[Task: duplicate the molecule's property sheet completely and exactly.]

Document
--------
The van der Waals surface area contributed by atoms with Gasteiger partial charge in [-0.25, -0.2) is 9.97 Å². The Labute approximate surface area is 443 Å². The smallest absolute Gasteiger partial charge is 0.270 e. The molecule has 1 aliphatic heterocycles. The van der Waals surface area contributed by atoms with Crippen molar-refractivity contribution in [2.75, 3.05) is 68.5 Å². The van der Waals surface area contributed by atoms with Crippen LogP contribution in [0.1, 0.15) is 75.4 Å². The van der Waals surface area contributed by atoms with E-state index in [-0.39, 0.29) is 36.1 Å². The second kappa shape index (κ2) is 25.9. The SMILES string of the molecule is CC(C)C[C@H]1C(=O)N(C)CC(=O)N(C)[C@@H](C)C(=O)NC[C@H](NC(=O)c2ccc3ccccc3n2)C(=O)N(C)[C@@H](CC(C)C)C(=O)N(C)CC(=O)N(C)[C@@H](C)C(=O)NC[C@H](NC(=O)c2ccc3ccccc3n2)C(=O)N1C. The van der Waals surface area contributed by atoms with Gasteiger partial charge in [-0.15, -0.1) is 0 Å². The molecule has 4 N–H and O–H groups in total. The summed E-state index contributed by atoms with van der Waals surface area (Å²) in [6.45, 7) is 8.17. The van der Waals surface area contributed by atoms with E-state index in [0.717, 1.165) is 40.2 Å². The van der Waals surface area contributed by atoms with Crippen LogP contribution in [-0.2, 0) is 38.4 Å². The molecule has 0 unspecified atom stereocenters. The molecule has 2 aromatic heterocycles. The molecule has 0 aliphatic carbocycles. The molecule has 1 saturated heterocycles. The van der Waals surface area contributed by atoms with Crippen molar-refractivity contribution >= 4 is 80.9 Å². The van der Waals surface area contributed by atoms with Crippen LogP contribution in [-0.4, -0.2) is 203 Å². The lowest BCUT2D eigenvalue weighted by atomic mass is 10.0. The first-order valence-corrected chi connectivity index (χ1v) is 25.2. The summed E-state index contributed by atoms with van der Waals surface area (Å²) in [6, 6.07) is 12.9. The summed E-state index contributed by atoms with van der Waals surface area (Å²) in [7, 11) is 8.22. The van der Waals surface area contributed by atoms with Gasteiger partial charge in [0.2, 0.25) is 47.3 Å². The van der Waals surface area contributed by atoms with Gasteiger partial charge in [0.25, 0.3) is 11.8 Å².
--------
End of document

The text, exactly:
The van der Waals surface area contributed by atoms with Gasteiger partial charge in [-0.25, -0.2) is 9.97 Å². The Labute approximate surface area is 443 Å². The smallest absolute Gasteiger partial charge is 0.270 e. The molecule has 1 aliphatic heterocycles. The van der Waals surface area contributed by atoms with Crippen molar-refractivity contribution in [2.75, 3.05) is 68.5 Å². The van der Waals surface area contributed by atoms with Crippen LogP contribution in [0.1, 0.15) is 75.4 Å². The van der Waals surface area contributed by atoms with E-state index in [-0.39, 0.29) is 36.1 Å². The second kappa shape index (κ2) is 25.9. The SMILES string of the molecule is CC(C)C[C@H]1C(=O)N(C)CC(=O)N(C)[C@@H](C)C(=O)NC[C@H](NC(=O)c2ccc3ccccc3n2)C(=O)N(C)[C@@H](CC(C)C)C(=O)N(C)CC(=O)N(C)[C@@H](C)C(=O)NC[C@H](NC(=O)c2ccc3ccccc3n2)C(=O)N1C. The van der Waals surface area contributed by atoms with Gasteiger partial charge in [-0.15, -0.1) is 0 Å². The molecule has 4 N–H and O–H groups in total. The summed E-state index contributed by atoms with van der Waals surface area (Å²) in [6.45, 7) is 8.17. The van der Waals surface area contributed by atoms with E-state index in [0.717, 1.165) is 40.2 Å². The van der Waals surface area contributed by atoms with Crippen LogP contribution in [-0.2, 0) is 38.4 Å². The molecule has 0 unspecified atom stereocenters. The molecule has 2 aromatic heterocycles. The molecule has 0 aliphatic carbocycles. The molecule has 1 saturated heterocycles. The van der Waals surface area contributed by atoms with Crippen molar-refractivity contribution >= 4 is 80.9 Å². The van der Waals surface area contributed by atoms with Crippen LogP contribution in [-0.4, -0.2) is 203 Å². The lowest BCUT2D eigenvalue weighted by atomic mass is 10.0. The first-order valence-corrected chi connectivity index (χ1v) is 25.2. The summed E-state index contributed by atoms with van der Waals surface area (Å²) in [6, 6.07) is 12.9. The summed E-state index contributed by atoms with van der Waals surface area (Å²) in [7, 11) is 8.22. The van der Waals surface area contributed by atoms with Gasteiger partial charge in [0.2, 0.25) is 47.3 Å². The van der Waals surface area contributed by atoms with Gasteiger partial charge in [0.25, 0.3) is 11.8 Å².